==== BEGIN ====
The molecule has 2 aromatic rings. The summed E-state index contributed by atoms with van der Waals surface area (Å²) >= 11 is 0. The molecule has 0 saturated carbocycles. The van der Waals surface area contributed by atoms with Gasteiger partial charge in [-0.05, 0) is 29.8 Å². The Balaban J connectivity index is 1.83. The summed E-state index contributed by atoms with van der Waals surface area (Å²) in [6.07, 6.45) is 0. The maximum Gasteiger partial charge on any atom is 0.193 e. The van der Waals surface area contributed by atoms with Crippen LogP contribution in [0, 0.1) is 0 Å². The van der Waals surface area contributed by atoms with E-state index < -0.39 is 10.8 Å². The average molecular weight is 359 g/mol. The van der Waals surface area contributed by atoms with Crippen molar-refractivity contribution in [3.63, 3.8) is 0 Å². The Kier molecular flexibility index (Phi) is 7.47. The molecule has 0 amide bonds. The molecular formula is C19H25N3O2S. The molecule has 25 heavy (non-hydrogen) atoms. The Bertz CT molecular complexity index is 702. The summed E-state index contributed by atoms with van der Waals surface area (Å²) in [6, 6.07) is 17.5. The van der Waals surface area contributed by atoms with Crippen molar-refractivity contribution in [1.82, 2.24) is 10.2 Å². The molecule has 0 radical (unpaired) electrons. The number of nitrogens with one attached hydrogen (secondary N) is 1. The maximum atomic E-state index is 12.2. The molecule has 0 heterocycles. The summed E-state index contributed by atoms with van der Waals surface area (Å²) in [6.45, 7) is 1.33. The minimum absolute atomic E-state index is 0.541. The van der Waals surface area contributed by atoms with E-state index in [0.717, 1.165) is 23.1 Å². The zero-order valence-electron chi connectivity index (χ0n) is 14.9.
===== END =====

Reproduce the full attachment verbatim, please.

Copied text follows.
The molecule has 2 aromatic rings. The summed E-state index contributed by atoms with van der Waals surface area (Å²) >= 11 is 0. The molecule has 0 saturated carbocycles. The van der Waals surface area contributed by atoms with Gasteiger partial charge in [-0.05, 0) is 29.8 Å². The Balaban J connectivity index is 1.83. The summed E-state index contributed by atoms with van der Waals surface area (Å²) in [6.07, 6.45) is 0. The maximum Gasteiger partial charge on any atom is 0.193 e. The van der Waals surface area contributed by atoms with Crippen LogP contribution in [0, 0.1) is 0 Å². The van der Waals surface area contributed by atoms with E-state index < -0.39 is 10.8 Å². The average molecular weight is 359 g/mol. The van der Waals surface area contributed by atoms with Crippen molar-refractivity contribution in [3.63, 3.8) is 0 Å². The Kier molecular flexibility index (Phi) is 7.47. The molecule has 0 amide bonds. The molecular formula is C19H25N3O2S. The molecule has 25 heavy (non-hydrogen) atoms. The Bertz CT molecular complexity index is 702. The summed E-state index contributed by atoms with van der Waals surface area (Å²) in [6, 6.07) is 17.5. The van der Waals surface area contributed by atoms with Crippen molar-refractivity contribution in [1.82, 2.24) is 10.2 Å². The molecule has 0 radical (unpaired) electrons. The number of nitrogens with one attached hydrogen (secondary N) is 1. The maximum atomic E-state index is 12.2. The molecule has 0 heterocycles. The summed E-state index contributed by atoms with van der Waals surface area (Å²) in [6.45, 7) is 1.33. The minimum absolute atomic E-state index is 0.541. The van der Waals surface area contributed by atoms with E-state index in [0.717, 1.165) is 23.1 Å². The zero-order valence-electron chi connectivity index (χ0n) is 14.9.